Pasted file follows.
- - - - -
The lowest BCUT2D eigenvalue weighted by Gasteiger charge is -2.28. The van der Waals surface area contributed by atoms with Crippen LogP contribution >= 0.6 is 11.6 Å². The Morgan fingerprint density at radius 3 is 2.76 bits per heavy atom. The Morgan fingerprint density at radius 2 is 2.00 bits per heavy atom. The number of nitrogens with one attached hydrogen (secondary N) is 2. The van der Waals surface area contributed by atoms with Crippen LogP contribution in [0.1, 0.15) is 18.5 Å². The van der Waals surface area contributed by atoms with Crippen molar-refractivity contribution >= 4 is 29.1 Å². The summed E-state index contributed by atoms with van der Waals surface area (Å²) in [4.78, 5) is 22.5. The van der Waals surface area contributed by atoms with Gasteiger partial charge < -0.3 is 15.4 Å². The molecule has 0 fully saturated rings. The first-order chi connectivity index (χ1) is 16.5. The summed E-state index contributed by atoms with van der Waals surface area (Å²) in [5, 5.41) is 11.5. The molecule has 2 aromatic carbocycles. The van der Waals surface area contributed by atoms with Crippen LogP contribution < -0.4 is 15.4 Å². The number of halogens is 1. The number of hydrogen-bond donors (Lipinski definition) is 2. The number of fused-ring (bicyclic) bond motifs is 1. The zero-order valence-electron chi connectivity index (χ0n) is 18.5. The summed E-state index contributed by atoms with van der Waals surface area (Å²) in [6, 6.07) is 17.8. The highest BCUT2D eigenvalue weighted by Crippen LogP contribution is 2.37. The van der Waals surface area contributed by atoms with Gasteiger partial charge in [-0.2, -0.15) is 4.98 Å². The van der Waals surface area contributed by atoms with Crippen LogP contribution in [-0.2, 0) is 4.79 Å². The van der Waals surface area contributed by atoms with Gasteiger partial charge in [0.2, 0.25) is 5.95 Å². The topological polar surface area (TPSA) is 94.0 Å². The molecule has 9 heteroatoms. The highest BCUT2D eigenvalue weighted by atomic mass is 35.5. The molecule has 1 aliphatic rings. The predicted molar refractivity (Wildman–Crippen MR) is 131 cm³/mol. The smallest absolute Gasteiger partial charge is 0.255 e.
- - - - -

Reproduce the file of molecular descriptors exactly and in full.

The lowest BCUT2D eigenvalue weighted by Gasteiger charge is -2.28. The van der Waals surface area contributed by atoms with Crippen LogP contribution >= 0.6 is 11.6 Å². The Morgan fingerprint density at radius 3 is 2.76 bits per heavy atom. The Morgan fingerprint density at radius 2 is 2.00 bits per heavy atom. The number of nitrogens with one attached hydrogen (secondary N) is 2. The van der Waals surface area contributed by atoms with Crippen LogP contribution in [0.1, 0.15) is 18.5 Å². The van der Waals surface area contributed by atoms with Crippen molar-refractivity contribution >= 4 is 29.1 Å². The summed E-state index contributed by atoms with van der Waals surface area (Å²) in [4.78, 5) is 22.5. The van der Waals surface area contributed by atoms with Gasteiger partial charge < -0.3 is 15.4 Å². The molecule has 0 fully saturated rings. The first-order chi connectivity index (χ1) is 16.5. The summed E-state index contributed by atoms with van der Waals surface area (Å²) in [5, 5.41) is 11.5. The molecule has 2 aromatic carbocycles. The van der Waals surface area contributed by atoms with Crippen LogP contribution < -0.4 is 15.4 Å². The number of halogens is 1. The number of hydrogen-bond donors (Lipinski definition) is 2. The number of fused-ring (bicyclic) bond motifs is 1. The zero-order valence-electron chi connectivity index (χ0n) is 18.5. The summed E-state index contributed by atoms with van der Waals surface area (Å²) in [6, 6.07) is 17.8. The highest BCUT2D eigenvalue weighted by Crippen LogP contribution is 2.37. The van der Waals surface area contributed by atoms with Gasteiger partial charge in [-0.2, -0.15) is 4.98 Å². The van der Waals surface area contributed by atoms with Crippen LogP contribution in [-0.2, 0) is 4.79 Å². The van der Waals surface area contributed by atoms with Gasteiger partial charge in [0.2, 0.25) is 5.95 Å². The topological polar surface area (TPSA) is 94.0 Å². The molecule has 9 heteroatoms. The highest BCUT2D eigenvalue weighted by atomic mass is 35.5. The molecule has 1 aliphatic rings. The predicted molar refractivity (Wildman–Crippen MR) is 131 cm³/mol. The smallest absolute Gasteiger partial charge is 0.255 e.